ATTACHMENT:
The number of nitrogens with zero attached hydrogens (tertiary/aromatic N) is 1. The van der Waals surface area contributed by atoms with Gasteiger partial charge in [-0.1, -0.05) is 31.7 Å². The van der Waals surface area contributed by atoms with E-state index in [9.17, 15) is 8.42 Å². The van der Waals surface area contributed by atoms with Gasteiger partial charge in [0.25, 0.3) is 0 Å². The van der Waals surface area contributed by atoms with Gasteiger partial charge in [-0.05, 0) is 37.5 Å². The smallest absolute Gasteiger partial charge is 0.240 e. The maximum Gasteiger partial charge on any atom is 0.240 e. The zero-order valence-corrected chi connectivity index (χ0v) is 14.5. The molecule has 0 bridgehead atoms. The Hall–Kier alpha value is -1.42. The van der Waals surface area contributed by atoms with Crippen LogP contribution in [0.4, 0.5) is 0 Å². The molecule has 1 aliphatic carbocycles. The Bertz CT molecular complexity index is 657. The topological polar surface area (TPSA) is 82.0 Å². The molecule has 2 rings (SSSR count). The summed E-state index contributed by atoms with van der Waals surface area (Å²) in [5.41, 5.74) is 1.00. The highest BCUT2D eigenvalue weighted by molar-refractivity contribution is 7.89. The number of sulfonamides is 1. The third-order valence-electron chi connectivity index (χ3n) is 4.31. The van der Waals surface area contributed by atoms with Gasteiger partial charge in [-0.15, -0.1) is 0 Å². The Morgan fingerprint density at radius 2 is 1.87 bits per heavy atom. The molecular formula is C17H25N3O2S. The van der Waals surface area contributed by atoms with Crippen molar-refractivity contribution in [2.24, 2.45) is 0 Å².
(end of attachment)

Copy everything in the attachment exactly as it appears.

The number of nitrogens with zero attached hydrogens (tertiary/aromatic N) is 1. The van der Waals surface area contributed by atoms with Gasteiger partial charge in [-0.1, -0.05) is 31.7 Å². The van der Waals surface area contributed by atoms with E-state index in [9.17, 15) is 8.42 Å². The van der Waals surface area contributed by atoms with Gasteiger partial charge in [0.25, 0.3) is 0 Å². The van der Waals surface area contributed by atoms with Gasteiger partial charge in [-0.05, 0) is 37.5 Å². The smallest absolute Gasteiger partial charge is 0.240 e. The maximum Gasteiger partial charge on any atom is 0.240 e. The zero-order valence-corrected chi connectivity index (χ0v) is 14.5. The molecule has 0 bridgehead atoms. The Hall–Kier alpha value is -1.42. The van der Waals surface area contributed by atoms with Crippen LogP contribution in [0.4, 0.5) is 0 Å². The molecule has 1 aliphatic carbocycles. The Bertz CT molecular complexity index is 657. The topological polar surface area (TPSA) is 82.0 Å². The molecule has 2 rings (SSSR count). The summed E-state index contributed by atoms with van der Waals surface area (Å²) in [5.41, 5.74) is 1.00. The highest BCUT2D eigenvalue weighted by molar-refractivity contribution is 7.89. The number of sulfonamides is 1. The third-order valence-electron chi connectivity index (χ3n) is 4.31. The van der Waals surface area contributed by atoms with Gasteiger partial charge in [-0.15, -0.1) is 0 Å². The Morgan fingerprint density at radius 2 is 1.87 bits per heavy atom. The molecular formula is C17H25N3O2S. The van der Waals surface area contributed by atoms with Crippen molar-refractivity contribution in [2.24, 2.45) is 0 Å².